Today’s feast day, the SUNDAY OF ALL SAINTS of RUS’-UKRAINE, raises up before our eyes not just the canonized saints of Rus’-Ukraine, but all those other holy ones, the great cloud of unknown saints of our ancestral lands, known only to God, whose lives were dedicated to God and the establishment of His Kingdom here on earth.
And who are among them? Well, we have such saints in all our own families. They are parents, grandparents, great grandparents, relatives and ancestors who lived holy lives (and their lives revolved around the Church), as well as those members of our families who sacrificed their own comfort and resources to support the Church in its mission to spread the gospel to our people.
They are nuns and teachers who taught us about our Lord, Jesus Christ, about the Sacraments and the life of God we receive at Divine Liturgy in Holy Communion.
They are friends, both Catholic and Orthodox, who supported us in our choices to do what is right, what is good, what is noble and best.
They are also our bishops, priests and religious men and women who inspired us, prayed for us, and prayed with us.
They are our brothers and sisters of our parish communities, who would drop everything to come and help those who were in need, caring for those who were sick or were in trouble.
When we think about holiness many of us tend to think that only extraordinary people are holy people, those “other people,” those in monasteries or convents, or in religious orders, going about in silence, dressed in habits and reading prayer books. But maybe it’s a way of defending ourselves from the idea that God is asking us to be holy too. If only a few extraordinary people are called to be saints, we then think that we don’t need to make the effort, because that’s not really for us.
However, God’s call for holiness is universal. Everyone is called to live in God’s love and make His love real in the lives of those around them. Holiness isn’t something that is distant and far removed for us. Quite the contrary, it is very near and close at hand. For holiness is not some strange way of living.
Holiness is related to the word “wholesomeness,” or “wholeness.” It means living lives that are whole or complete, full of integrity and truth, wholesome and integrated, lives in which we are close to others, while being close with God. It means forgiving others when they injure us. It means not holding grudges against them. To live a life of holiness means that one gives up clinging to prejudices, resentments, and the desire to get even with others.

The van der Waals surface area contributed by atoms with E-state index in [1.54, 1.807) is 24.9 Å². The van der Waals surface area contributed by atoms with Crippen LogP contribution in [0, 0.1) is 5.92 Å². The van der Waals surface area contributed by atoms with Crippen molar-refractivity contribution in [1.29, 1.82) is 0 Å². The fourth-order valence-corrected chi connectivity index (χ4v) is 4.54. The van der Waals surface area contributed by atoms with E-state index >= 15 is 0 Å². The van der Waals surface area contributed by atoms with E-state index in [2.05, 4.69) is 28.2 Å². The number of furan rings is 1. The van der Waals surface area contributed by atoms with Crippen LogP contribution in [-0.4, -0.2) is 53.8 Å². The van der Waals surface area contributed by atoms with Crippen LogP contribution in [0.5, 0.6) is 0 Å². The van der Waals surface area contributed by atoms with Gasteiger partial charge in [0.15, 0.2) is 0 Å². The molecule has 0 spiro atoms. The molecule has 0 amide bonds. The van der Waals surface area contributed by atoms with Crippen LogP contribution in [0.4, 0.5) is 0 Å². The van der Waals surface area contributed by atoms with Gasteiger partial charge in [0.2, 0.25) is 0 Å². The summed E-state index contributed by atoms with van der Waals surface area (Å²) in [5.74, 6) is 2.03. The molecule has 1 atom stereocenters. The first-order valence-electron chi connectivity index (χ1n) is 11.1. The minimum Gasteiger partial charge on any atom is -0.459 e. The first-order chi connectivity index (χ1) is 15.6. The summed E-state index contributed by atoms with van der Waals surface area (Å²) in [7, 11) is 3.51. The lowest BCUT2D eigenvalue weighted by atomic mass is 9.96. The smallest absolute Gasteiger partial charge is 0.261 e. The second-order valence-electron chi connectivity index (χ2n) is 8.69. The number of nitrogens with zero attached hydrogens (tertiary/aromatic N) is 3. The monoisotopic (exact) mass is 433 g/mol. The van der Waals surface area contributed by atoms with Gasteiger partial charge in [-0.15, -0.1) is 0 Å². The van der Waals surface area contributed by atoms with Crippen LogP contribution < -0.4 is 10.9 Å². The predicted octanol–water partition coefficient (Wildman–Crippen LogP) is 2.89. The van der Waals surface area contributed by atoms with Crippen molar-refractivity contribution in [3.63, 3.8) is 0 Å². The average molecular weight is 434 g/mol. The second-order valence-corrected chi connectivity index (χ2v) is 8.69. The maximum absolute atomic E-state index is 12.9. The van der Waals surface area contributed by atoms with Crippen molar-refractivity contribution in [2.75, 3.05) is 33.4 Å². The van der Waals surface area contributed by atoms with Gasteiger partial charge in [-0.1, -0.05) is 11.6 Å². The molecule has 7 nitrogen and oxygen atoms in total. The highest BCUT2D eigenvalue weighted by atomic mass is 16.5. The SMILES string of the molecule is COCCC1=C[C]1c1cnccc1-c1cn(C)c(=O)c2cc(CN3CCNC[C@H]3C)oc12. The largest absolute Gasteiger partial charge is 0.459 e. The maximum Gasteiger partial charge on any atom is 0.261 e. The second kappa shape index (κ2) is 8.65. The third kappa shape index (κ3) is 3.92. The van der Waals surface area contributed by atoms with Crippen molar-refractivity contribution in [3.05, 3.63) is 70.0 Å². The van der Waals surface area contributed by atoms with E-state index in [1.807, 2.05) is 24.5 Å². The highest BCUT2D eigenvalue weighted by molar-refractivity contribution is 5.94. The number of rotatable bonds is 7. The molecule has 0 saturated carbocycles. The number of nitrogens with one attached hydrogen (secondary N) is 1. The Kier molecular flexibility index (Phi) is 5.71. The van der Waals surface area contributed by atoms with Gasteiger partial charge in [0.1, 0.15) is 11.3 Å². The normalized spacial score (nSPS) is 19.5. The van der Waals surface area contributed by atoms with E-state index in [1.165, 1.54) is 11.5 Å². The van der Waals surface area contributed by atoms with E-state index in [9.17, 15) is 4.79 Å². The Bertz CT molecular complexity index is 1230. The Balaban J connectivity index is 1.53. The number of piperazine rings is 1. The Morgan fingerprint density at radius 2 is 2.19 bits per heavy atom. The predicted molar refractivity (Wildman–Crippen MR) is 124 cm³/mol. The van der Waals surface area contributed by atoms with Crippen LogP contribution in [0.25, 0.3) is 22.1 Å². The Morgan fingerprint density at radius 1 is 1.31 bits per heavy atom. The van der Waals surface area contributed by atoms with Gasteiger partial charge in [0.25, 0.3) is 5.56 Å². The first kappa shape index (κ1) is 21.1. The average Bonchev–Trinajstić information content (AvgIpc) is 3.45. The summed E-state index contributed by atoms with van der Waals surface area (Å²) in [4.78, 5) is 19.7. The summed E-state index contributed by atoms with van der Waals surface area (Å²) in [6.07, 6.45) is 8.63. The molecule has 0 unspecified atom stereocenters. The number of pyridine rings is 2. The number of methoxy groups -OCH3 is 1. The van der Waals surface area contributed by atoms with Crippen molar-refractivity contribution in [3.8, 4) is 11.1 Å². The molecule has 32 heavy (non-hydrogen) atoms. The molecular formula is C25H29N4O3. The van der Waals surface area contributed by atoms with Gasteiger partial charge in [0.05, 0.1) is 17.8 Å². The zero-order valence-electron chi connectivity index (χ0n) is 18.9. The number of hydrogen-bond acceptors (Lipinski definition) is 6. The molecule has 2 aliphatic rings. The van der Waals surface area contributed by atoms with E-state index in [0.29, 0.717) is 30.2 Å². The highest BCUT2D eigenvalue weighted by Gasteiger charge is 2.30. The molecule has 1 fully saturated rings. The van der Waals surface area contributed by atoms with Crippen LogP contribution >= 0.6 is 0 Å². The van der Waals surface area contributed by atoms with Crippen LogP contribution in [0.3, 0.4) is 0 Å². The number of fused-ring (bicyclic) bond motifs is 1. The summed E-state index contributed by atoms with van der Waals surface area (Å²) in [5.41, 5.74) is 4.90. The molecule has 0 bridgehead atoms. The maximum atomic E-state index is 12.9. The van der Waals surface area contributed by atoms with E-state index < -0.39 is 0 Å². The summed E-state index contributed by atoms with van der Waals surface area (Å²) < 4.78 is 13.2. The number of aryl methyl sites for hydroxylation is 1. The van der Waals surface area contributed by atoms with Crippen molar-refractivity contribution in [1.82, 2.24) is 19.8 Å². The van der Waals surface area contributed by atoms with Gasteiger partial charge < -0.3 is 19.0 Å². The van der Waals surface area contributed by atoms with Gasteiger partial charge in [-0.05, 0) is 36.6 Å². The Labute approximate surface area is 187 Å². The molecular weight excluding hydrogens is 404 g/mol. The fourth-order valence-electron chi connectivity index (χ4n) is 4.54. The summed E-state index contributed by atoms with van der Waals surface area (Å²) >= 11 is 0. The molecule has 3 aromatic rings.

Holiness means that you are open and exposed to God. It means that you can listen to what God wants to say to you. God has a Word for you. He has something He wants to say to you. Holiness, living holistically with God, means that you give God time in which you worship Him with praise and thanksgiving; time to ask Him for things that you need, but also a time in which He can ask you for what He wants for you. Holiness involves what you’re doing right now, namely joining together in Christ’s family of faith to share His loving Presence in the Mystery of the Eucharist. (Holy Things for the Holy!)
Holiness also means being filled with God’s grace and the Holy Spirit. It means, through private and public prayer together, being filled and inspired with God’s Holy Spirit so that God’s mind might fill our minds, and His heart might fill our hearts.
This is the Sunday of ALL SAINTS OF RUS’-UKRAINE, a special Sunday each year when we place in our vision what God has in mind for our Church, the people of Ukraine, and all those who have ancestral roots in Ukraine and the Kyivan Church. We recognize today that we are called to be part of that vast multitude of holy ones whose numbers are so great they cannot be counted. This is All Saints Sunday of all who trace their roots to the Church of Kyiv, established by St. Volodymyr and Olha – is meant to be your feast day and mine.
What remains for us to do is to break free from some of the ordinary patterns we may have established in our daily lives and try something fresh and new. God has fallen in love with you and me just where we are. All that remains is for us to live lives a little bit closer to each other, as well as a little bit closer to God. Each and every time we do, we grow in holiness and we become a little bit more like what God dreamed we could be when He made us in the first place.
May the love of God fill us with a greater measure of His presence, His power and His Holy Spirit on this SUNDAY, AS WE COMMEMORATE ALL THE SAINTS OF UKRAINE, as well as all the remaining days of our lives.